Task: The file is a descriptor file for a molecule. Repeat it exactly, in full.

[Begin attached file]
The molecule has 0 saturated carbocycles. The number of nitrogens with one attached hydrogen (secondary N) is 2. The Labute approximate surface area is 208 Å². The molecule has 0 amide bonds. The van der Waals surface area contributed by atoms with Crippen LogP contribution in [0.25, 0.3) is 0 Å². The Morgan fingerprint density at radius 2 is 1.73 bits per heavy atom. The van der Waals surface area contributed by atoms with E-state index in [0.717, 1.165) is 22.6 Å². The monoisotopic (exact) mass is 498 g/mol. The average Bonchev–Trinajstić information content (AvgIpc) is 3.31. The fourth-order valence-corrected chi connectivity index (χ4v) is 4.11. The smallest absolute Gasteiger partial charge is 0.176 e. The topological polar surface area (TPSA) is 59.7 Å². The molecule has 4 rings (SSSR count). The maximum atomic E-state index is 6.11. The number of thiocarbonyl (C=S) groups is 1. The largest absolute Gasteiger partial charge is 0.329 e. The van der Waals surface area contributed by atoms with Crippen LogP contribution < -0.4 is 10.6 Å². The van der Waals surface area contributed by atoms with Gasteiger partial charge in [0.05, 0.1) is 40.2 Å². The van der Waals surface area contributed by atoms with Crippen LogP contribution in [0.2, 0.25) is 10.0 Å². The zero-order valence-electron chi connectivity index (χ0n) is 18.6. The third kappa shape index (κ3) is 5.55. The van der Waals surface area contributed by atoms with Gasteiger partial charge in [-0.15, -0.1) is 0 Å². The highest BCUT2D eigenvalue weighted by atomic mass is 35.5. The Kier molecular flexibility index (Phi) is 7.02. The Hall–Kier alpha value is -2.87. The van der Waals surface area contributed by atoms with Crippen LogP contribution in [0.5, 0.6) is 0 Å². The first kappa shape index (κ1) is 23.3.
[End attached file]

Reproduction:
The molecule has 0 saturated carbocycles. The number of nitrogens with one attached hydrogen (secondary N) is 2. The Labute approximate surface area is 208 Å². The molecule has 0 amide bonds. The van der Waals surface area contributed by atoms with Crippen LogP contribution in [0.25, 0.3) is 0 Å². The Morgan fingerprint density at radius 2 is 1.73 bits per heavy atom. The van der Waals surface area contributed by atoms with E-state index in [0.717, 1.165) is 22.6 Å². The monoisotopic (exact) mass is 498 g/mol. The average Bonchev–Trinajstić information content (AvgIpc) is 3.31. The fourth-order valence-corrected chi connectivity index (χ4v) is 4.11. The smallest absolute Gasteiger partial charge is 0.176 e. The topological polar surface area (TPSA) is 59.7 Å². The molecule has 4 rings (SSSR count). The maximum atomic E-state index is 6.11. The number of thiocarbonyl (C=S) groups is 1. The largest absolute Gasteiger partial charge is 0.329 e. The van der Waals surface area contributed by atoms with Crippen LogP contribution < -0.4 is 10.6 Å². The van der Waals surface area contributed by atoms with Gasteiger partial charge in [0.05, 0.1) is 40.2 Å². The van der Waals surface area contributed by atoms with Crippen LogP contribution in [0.2, 0.25) is 10.0 Å². The zero-order valence-electron chi connectivity index (χ0n) is 18.6. The third kappa shape index (κ3) is 5.55. The van der Waals surface area contributed by atoms with Gasteiger partial charge in [-0.15, -0.1) is 0 Å². The highest BCUT2D eigenvalue weighted by atomic mass is 35.5. The Kier molecular flexibility index (Phi) is 7.02. The Hall–Kier alpha value is -2.87. The van der Waals surface area contributed by atoms with Crippen LogP contribution in [0.5, 0.6) is 0 Å². The first kappa shape index (κ1) is 23.3.